New START treaty’s US-Russia data exchange won’t happen after Moscow’s suspension

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New START treaty’s US-Russia data exchange won’t happen after Moscow’s suspension

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The United States and Russia will not participate in the semiannual data exchange as laid out under the New START treaty.

Dr. John Plumb, the Assistant Secretary of Defense for Space Policy, told lawmakers on the House Armed Services Committee on Tuesday that the U.S. reached out to Russia on Monday regarding the data exchange, and Moscow informed them that it would not be complying, so the U.S. won’t, either.


“We had a further interaction with Russia, pressing them on the upcoming end of the month, there is due a semiannual data exchange every six months,” he explained. “Under the treaty, we exchange data on kind of high-level numbers. Russia responded that they will not be providing that information, and so as a diplomatic countermeasure, the United States will not be providing that information back.”

The New START treaty was the only agreement left regulating the world’s two largest nuclear arsenals, but Russian President Vladimir Putin announced he was suspending his country’s participation in, but not withdrawing from, it on Feb. 21.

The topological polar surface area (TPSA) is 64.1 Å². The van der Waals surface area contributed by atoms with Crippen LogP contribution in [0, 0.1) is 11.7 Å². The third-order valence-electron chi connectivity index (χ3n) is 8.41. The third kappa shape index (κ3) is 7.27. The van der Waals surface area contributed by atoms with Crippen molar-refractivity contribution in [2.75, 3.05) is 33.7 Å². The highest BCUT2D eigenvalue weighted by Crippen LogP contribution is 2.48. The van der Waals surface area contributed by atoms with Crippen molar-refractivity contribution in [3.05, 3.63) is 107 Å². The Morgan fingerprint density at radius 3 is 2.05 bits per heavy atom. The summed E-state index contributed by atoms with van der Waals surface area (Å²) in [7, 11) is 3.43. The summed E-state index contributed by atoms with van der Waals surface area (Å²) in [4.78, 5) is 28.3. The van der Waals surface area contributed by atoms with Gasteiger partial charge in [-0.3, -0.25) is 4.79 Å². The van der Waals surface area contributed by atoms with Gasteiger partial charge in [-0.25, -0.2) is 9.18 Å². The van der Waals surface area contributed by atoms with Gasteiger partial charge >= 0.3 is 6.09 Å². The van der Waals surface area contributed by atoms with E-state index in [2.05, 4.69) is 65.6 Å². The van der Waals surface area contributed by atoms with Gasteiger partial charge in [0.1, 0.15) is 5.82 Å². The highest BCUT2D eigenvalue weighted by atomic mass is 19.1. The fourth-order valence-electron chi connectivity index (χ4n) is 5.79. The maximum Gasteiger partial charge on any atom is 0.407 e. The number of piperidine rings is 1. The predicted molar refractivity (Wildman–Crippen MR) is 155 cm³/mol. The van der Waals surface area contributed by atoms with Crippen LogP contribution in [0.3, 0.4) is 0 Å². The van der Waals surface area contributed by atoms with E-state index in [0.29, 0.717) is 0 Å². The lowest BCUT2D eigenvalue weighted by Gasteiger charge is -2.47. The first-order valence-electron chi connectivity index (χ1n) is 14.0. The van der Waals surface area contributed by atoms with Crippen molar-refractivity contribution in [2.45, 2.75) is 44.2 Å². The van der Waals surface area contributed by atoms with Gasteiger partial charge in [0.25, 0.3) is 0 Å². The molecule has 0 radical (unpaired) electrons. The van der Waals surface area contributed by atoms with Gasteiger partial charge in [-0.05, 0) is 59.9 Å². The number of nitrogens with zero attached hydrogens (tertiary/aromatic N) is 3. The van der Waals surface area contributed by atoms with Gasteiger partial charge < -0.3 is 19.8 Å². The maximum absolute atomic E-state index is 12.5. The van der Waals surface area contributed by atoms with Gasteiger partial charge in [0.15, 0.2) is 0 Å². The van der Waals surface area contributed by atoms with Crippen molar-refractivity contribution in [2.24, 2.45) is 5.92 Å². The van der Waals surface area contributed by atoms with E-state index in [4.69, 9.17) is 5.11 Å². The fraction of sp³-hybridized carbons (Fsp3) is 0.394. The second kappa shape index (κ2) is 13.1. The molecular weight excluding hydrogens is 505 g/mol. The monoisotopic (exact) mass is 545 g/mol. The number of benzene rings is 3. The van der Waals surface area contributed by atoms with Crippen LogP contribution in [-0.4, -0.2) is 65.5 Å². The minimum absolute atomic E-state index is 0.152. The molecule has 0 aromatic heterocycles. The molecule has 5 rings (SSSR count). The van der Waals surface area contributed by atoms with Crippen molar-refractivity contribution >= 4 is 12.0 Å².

The U.S. has not gotten any relevant notifications from Russia this month, Plumb said, explaining that the U.S. is trying to “balance both responding to Russia’s irresponsible behavior but to continue to demonstrate what we believe a responsible nuclear power actually should be.”

The treaty, which was initially signed in 2010, capped the number of warheads that each country can deploy, 1,500, and the deployment of land and submarine-based missiles and bombers to deliver them, 700. Then-Presidents Barack Obama and Dmitry Medvedev signed the treaty, and the two sides agreed to extend it just days before its expiration in February 2021 for another five years.


Inspections halted over the course of the COVID-19 pandemic, though the two sides were set to meet in November in Egypt to start talks about resuming them — but the Russian side postponed it.

President Joe Biden said at the time that Putin made a “big mistake” in deciding to pause participation in the treaty. Secretary of State Antony Blinken called Putin’s announcement “deeply unfortunate and irresponsible,” adding, “We’ll be watching carefully to see what Russia actually does.”

© 2023 Washington Examiner

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